Study Gauges Long-term Survival for PAH Patients on Opsumit

Marisa Wexler, MS avatar

by Marisa Wexler, MS |

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More than half of people with pulmonary arterial hypertension (PAH) who start daily treatment with oral Opsumit (macitentan) are expected to still be alive after nine years on the therapy, according to a new analysis of data from the SERAPHIN clinical trial and its open-label extension.

“These analyses provide important clinical insights into the long-term safety and tolerability for PAH patients receiving [Opsumit] 10 mg, with a follow-up period of up to 9 years,” its researchers wrote.

The team noted that this analysis “provides the longest follow-up for safety and survival published to date for any PAH therapy.”

The study, “Long-Term Safety, Tolerability and Survival in Patients with Pulmonary Arterial Hypertension Treated with Macitentan: Results from the SERAPHIN Open-Label Extension,” was published in the journal Advances in Therapy. The work was funded by Opsumit’s developer, Actelion Pharmaceuticals, a Janssen Pharmaceutical Company of Johnson & Johnson.

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Opsumit is an approved endothelin receptor antagonist that works by prompting blood vessels to relax and widen. The therapy’s safety and efficacy in PAH were demonstrated in the Phase 3 clinical trial SERAPHIN (NCT00660179), which enrolled 742 PAH patients ages 12 and up. Participants were assigned randomly to one of two doses of Opsumit (3 or 10 mg/day), or a placebo.

Results from the trial showed that Opsumit treatment significantly reduced morbidity and mortality outcomes.

Participants who completed the initial trial had the option to enroll in its open-label extension, SERAPHIN OL (NCT00667823). All 550 participants who entered the extension study were given Opsumit at the approved dosage of 10 mg/day. A total of 278 patients (50.5%) completed study treatment.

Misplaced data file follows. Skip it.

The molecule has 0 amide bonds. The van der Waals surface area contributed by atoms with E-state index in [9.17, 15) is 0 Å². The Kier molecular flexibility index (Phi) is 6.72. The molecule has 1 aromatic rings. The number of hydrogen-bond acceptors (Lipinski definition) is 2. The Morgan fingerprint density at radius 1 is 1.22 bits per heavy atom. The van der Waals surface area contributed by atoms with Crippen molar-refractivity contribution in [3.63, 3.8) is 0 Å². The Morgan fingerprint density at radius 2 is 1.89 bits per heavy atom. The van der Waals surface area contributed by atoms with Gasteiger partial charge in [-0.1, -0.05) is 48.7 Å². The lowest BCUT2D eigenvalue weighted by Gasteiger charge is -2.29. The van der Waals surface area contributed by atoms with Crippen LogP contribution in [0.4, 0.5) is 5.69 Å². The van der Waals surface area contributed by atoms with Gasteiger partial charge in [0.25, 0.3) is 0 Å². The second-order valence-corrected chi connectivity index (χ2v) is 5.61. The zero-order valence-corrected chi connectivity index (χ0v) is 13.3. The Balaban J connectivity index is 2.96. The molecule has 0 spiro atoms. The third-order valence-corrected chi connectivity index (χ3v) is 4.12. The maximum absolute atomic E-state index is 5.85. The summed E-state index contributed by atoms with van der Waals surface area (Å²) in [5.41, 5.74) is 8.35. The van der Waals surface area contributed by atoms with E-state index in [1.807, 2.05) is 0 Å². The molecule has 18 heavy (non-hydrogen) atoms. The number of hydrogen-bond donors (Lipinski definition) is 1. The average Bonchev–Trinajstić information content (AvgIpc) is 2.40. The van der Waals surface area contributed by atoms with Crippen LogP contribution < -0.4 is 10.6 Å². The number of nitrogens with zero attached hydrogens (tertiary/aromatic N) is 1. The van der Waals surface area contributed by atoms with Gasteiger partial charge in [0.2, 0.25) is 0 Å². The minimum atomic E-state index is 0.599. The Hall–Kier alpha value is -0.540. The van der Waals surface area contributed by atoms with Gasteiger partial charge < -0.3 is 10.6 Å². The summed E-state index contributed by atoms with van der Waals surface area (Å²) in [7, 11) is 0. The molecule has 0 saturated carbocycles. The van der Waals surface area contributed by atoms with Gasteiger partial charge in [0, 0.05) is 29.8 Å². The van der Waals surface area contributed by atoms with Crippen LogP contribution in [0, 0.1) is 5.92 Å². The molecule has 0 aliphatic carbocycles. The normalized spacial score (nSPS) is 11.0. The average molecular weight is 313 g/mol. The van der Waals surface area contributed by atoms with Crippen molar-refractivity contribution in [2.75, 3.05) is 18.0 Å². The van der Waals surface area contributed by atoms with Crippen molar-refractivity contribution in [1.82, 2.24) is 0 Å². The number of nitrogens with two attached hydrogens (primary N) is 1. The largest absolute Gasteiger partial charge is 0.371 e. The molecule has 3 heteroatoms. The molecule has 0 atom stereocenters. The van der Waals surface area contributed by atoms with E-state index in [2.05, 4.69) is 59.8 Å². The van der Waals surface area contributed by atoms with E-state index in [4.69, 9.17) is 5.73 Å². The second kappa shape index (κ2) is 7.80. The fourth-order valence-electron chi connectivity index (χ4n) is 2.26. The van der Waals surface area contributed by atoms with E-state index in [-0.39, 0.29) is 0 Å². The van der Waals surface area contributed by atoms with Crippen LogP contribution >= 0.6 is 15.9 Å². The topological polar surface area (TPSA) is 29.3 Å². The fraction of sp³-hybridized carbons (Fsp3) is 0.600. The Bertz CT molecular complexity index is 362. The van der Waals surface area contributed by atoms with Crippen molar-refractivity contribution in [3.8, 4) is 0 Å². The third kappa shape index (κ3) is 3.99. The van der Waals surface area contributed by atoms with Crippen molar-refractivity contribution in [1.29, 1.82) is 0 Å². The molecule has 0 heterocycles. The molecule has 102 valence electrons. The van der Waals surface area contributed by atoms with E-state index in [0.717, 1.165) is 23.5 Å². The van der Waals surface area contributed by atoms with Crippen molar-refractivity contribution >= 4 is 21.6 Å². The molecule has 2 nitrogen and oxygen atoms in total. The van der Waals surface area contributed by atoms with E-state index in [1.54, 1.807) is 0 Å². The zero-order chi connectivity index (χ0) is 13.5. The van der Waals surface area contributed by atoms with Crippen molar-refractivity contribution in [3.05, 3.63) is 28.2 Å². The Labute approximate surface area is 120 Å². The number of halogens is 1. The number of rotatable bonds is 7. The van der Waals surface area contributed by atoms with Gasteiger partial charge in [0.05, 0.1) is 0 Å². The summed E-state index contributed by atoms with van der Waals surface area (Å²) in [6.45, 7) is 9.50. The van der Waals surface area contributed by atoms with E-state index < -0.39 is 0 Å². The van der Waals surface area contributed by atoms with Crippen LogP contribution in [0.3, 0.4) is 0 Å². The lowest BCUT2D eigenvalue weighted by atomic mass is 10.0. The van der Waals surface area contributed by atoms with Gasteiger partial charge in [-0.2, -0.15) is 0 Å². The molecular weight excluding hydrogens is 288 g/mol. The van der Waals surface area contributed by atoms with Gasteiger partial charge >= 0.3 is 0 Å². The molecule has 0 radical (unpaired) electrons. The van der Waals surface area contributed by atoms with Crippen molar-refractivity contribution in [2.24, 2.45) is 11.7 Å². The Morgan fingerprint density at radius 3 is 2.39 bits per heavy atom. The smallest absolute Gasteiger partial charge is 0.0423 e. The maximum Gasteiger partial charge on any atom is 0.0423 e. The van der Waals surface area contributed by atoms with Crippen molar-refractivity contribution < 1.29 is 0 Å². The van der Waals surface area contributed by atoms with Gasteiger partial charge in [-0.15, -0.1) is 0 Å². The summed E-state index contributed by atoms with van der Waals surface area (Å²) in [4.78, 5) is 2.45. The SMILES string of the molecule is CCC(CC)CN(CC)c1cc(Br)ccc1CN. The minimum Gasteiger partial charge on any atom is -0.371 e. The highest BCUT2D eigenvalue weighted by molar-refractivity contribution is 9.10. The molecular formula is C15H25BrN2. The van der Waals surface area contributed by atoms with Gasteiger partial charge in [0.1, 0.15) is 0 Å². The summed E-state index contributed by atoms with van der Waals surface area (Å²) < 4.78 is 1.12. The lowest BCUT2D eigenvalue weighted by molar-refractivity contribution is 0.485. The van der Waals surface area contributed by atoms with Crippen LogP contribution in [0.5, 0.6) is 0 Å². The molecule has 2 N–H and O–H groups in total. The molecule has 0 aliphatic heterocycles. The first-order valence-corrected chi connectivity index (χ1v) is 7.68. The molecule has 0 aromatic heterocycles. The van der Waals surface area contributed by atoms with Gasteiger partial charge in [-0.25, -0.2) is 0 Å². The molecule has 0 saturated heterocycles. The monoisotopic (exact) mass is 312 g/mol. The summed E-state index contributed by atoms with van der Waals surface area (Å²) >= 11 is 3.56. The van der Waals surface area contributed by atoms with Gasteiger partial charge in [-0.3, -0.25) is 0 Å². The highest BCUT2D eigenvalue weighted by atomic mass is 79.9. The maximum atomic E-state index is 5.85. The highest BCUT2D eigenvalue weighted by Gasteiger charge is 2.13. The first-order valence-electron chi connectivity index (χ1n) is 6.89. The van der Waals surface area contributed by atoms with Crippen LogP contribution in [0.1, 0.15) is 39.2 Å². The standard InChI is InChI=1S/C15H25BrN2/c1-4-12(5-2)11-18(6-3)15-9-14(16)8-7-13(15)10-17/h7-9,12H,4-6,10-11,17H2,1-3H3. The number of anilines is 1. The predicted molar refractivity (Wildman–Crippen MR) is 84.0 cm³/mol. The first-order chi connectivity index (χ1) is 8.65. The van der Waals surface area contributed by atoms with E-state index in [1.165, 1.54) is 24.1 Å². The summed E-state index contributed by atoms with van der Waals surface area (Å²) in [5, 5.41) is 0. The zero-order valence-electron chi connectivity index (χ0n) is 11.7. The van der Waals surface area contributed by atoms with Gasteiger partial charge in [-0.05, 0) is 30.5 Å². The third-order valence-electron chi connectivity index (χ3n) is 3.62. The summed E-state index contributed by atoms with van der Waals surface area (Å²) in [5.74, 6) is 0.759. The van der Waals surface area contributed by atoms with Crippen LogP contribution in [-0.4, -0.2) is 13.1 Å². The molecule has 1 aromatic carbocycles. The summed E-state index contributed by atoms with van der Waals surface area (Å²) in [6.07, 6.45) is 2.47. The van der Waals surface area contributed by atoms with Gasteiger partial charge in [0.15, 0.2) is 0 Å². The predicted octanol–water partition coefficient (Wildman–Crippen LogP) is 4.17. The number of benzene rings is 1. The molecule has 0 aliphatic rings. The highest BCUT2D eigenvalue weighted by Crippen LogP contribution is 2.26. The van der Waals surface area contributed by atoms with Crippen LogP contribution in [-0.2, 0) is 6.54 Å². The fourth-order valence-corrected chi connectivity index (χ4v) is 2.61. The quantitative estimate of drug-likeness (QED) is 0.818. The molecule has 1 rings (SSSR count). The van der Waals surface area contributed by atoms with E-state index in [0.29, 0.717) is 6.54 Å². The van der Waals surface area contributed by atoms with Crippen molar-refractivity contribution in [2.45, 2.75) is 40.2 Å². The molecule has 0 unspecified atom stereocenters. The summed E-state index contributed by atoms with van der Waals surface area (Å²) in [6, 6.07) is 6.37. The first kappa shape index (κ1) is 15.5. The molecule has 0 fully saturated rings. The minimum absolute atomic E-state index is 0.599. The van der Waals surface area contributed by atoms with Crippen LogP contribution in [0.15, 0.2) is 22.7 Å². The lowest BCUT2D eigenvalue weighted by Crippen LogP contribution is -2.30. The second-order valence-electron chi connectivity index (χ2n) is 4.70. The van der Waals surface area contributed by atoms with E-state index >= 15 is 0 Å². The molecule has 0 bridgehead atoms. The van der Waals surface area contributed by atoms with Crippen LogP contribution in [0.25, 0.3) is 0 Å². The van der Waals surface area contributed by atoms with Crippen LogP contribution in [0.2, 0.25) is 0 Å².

Participants’ mean age at the start of the extension study was 47.7 years, 80% were female, and about two-thirds also were receiving other PAH background therapies.

Survival outcomes were estimated based on data from all patients receiving 10 mg/day Opsumit in the main SERAPHIN study. Among these participants, the median follow-up time was just less than six years.

The estimated survival rates were 95% after one year, 84.0% at three years, 73.3% after five years, and 62.6% at seven years. At nine years, the estimated survival was 52.7%. The researchers noted that survival outcomes generally were better for patients with a lower baseline WHO functional class (i.e., less severe PAH at the study’s start).

“As most patients were receiving background therapy at the time of [Opsumit] initiation, these analyses help to further our understanding of the long-term benefit-risk ratio of using [Opsumit] combination therapy and provide survival estimates for the longest follow-up period to date for PAH patients treated with PAH therapy,” the researchers concluded.

Safety data from the SEPHARIN OL extension study were generally in line with the known safety profile for Opsumit. The most common adverse events reported were worsening PAH, upper respiratory tract infection, and peripheral swelling. Liver toxicity, a known potential complication of other endothelin receptor antagonists, were reported in fewer than 10% of patients.